Differential inhibitory effects of medial and lateral midbrain stimulatiom on spinal neuronal discharges to noxious skin heating in the cat

Earl Carstens, D. Klumpp, M. Zimmermann

Research output: Contribution to journalArticlepeer-review

98 Scopus citations

Abstract

The inhibitory effects of electrical stimulation in midbrain periaqueductal gray (PAG) and lateral reticular formation (LRF) on spinal dorsal horn neuronal responses to noxious skin heating were investigated in cats anesthetized with Nembutal and N2O. 31 dorsal horn units driven by electrical stimulation of the posterior tibial and/or superficial peroneal nerves at A- and C-fiber strength responded to noxious radiant heating (e.g., 50°C) of the skin of the hindpaw. All units tested were inhibited by electrical stimulation (100-Hz trains, 3/s) of both PAG and LRF. Systematic tracking with the stimulating electrode revealed that descending inhibition is generated at sites throughout the mediolateral extent of the midbrain. Particularly effective sites were in LRF and PAG. More powerful descending inhibition was generated from LRF than from PAG sites, based on quantitative comparison in the same unit of degree of inhibition of spinal unit heat-evoked discharges by PAG and LRF stimulation at the same current intensity, current threshold for inhibition by PAG and LRF stimulation, and slope of curves plotting degree of inhibition in relation to intensity of PAG and LRF stimulation. Dorsal horn neurons show a linear relationship between response magnitude and temperature of skin heating during a series of heat stimuli (42-50°C) applied at 3-min intervals. When the series is repeated during PAG stimulation, the slope of the linear temperature-response curve is reduced without a change in the response threshold. In contrast, repetition of the heating series during LRF stimulation produced a parallel rightward shift in the linear temperature-response curve, with commensurate increase in response threshold. The results indicate that functionally separate descending inhibitory systems are activated by stimulation of PAG and LRF. Possible inhibitory mechanisms and the functional significance of descending inhibition from PAG and LRF are discussed.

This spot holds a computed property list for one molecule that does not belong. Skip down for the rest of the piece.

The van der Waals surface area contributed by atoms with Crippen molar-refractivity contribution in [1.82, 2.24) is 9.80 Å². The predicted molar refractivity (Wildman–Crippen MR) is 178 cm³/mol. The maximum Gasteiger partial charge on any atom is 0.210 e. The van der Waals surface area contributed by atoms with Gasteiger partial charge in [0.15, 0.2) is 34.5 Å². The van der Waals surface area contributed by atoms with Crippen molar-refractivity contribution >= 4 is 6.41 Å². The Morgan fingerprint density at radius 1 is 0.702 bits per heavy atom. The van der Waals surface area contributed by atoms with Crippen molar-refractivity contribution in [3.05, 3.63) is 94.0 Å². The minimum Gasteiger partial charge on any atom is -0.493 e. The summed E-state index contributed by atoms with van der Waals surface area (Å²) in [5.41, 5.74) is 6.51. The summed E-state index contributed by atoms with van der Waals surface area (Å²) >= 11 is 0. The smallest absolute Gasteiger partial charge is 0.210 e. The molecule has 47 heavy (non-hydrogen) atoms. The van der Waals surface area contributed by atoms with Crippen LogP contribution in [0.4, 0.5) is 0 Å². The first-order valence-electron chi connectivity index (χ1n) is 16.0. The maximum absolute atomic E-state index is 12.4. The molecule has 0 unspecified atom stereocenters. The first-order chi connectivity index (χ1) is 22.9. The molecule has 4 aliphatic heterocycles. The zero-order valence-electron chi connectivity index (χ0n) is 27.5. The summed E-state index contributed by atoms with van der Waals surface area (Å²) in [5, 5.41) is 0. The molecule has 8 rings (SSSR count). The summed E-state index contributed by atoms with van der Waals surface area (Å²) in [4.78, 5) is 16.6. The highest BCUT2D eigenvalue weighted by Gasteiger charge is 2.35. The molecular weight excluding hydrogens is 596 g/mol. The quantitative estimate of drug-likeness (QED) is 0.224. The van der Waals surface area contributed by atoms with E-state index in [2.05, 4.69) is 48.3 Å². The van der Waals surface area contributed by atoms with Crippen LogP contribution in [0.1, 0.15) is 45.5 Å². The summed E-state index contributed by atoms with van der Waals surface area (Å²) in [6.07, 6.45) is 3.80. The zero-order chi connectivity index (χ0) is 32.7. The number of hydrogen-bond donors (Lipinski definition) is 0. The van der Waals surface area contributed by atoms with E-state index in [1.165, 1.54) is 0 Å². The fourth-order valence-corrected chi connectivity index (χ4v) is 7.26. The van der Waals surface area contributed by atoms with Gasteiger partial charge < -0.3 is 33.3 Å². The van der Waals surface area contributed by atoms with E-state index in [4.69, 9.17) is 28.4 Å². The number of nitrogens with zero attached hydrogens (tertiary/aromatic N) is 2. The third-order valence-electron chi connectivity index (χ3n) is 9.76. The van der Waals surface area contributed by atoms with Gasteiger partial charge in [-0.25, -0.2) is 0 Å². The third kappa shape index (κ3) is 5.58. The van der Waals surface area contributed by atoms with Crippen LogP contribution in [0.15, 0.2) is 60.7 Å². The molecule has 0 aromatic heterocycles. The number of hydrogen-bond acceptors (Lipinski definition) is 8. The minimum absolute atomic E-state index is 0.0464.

Original languageEnglish (US)
Pages (from-to)332-342
Number of pages11
JournalJournal of Neurophysiology
Volume43
Issue number2
StatePublished - 1980
Externally publishedYes

ASJC Scopus subject areas

  • Physiology
  • Neuroscience(all)

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